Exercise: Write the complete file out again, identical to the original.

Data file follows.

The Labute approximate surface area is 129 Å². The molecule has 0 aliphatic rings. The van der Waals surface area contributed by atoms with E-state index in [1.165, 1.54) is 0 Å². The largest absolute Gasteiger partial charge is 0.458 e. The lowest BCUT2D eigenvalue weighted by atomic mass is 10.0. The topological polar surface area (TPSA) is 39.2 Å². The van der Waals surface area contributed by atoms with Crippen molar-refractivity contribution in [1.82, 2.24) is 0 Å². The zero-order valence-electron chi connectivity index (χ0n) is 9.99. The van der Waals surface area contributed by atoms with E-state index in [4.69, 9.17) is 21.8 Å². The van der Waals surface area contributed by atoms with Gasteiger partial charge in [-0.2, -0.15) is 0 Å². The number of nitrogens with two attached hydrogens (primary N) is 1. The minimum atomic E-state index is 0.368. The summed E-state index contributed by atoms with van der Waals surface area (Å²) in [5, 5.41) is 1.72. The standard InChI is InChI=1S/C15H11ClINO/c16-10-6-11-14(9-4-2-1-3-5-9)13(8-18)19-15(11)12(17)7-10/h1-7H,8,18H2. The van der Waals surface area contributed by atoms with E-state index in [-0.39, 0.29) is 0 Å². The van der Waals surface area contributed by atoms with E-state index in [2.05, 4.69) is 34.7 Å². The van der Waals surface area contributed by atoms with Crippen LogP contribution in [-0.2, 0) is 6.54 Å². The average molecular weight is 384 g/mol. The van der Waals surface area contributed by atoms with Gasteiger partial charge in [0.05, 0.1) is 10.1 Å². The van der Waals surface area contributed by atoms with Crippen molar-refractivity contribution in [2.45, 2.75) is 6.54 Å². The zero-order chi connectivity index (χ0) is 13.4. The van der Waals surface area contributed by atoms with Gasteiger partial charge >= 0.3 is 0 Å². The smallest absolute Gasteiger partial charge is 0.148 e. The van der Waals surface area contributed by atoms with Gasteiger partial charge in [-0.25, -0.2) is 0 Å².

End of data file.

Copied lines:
The Labute approximate surface area is 129 Å². The molecule has 0 aliphatic rings. The van der Waals surface area contributed by atoms with E-state index in [1.165, 1.54) is 0 Å². The largest absolute Gasteiger partial charge is 0.458 e. The lowest BCUT2D eigenvalue weighted by atomic mass is 10.0. The topological polar surface area (TPSA) is 39.2 Å². The van der Waals surface area contributed by atoms with Crippen molar-refractivity contribution in [1.82, 2.24) is 0 Å². The zero-order valence-electron chi connectivity index (χ0n) is 9.99. The van der Waals surface area contributed by atoms with E-state index in [4.69, 9.17) is 21.8 Å². The van der Waals surface area contributed by atoms with Gasteiger partial charge in [-0.2, -0.15) is 0 Å². The number of nitrogens with two attached hydrogens (primary N) is 1. The minimum atomic E-state index is 0.368. The summed E-state index contributed by atoms with van der Waals surface area (Å²) in [5, 5.41) is 1.72. The standard InChI is InChI=1S/C15H11ClINO/c16-10-6-11-14(9-4-2-1-3-5-9)13(8-18)19-15(11)12(17)7-10/h1-7H,8,18H2. The van der Waals surface area contributed by atoms with E-state index in [-0.39, 0.29) is 0 Å². The van der Waals surface area contributed by atoms with E-state index in [2.05, 4.69) is 34.7 Å². The van der Waals surface area contributed by atoms with Crippen LogP contribution in [-0.2, 0) is 6.54 Å². The average molecular weight is 384 g/mol. The van der Waals surface area contributed by atoms with Gasteiger partial charge in [0.05, 0.1) is 10.1 Å². The van der Waals surface area contributed by atoms with Crippen molar-refractivity contribution in [2.45, 2.75) is 6.54 Å². The zero-order chi connectivity index (χ0) is 13.4. The van der Waals surface area contributed by atoms with Gasteiger partial charge >= 0.3 is 0 Å². The smallest absolute Gasteiger partial charge is 0.148 e. The van der Waals surface area contributed by atoms with Gasteiger partial charge in [-0.25, -0.2) is 0 Å².